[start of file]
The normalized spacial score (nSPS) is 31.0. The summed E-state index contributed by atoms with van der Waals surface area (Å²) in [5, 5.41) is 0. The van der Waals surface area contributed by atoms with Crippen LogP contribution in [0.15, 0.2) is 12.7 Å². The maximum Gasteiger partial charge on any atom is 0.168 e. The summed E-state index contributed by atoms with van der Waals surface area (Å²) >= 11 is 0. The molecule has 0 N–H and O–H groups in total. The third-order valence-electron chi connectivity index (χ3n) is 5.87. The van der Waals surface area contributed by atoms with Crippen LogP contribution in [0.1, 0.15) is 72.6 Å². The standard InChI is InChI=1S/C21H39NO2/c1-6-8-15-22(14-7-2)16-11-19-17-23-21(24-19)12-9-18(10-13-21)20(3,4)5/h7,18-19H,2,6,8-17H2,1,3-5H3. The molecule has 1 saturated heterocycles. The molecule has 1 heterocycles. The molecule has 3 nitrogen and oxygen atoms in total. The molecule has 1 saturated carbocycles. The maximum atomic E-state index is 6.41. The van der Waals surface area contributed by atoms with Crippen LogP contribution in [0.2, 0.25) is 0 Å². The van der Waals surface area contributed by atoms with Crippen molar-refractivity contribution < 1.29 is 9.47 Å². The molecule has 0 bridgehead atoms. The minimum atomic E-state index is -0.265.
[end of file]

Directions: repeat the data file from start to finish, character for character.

The normalized spacial score (nSPS) is 31.0. The summed E-state index contributed by atoms with van der Waals surface area (Å²) in [5, 5.41) is 0. The van der Waals surface area contributed by atoms with Crippen LogP contribution in [0.15, 0.2) is 12.7 Å². The maximum Gasteiger partial charge on any atom is 0.168 e. The summed E-state index contributed by atoms with van der Waals surface area (Å²) >= 11 is 0. The molecule has 0 N–H and O–H groups in total. The third-order valence-electron chi connectivity index (χ3n) is 5.87. The van der Waals surface area contributed by atoms with Crippen LogP contribution in [0.1, 0.15) is 72.6 Å². The standard InChI is InChI=1S/C21H39NO2/c1-6-8-15-22(14-7-2)16-11-19-17-23-21(24-19)12-9-18(10-13-21)20(3,4)5/h7,18-19H,2,6,8-17H2,1,3-5H3. The molecule has 1 saturated heterocycles. The molecule has 1 heterocycles. The molecule has 3 nitrogen and oxygen atoms in total. The molecule has 1 saturated carbocycles. The maximum atomic E-state index is 6.41. The van der Waals surface area contributed by atoms with Crippen LogP contribution in [0.2, 0.25) is 0 Å². The van der Waals surface area contributed by atoms with Crippen molar-refractivity contribution < 1.29 is 9.47 Å². The molecule has 0 bridgehead atoms. The minimum atomic E-state index is -0.265.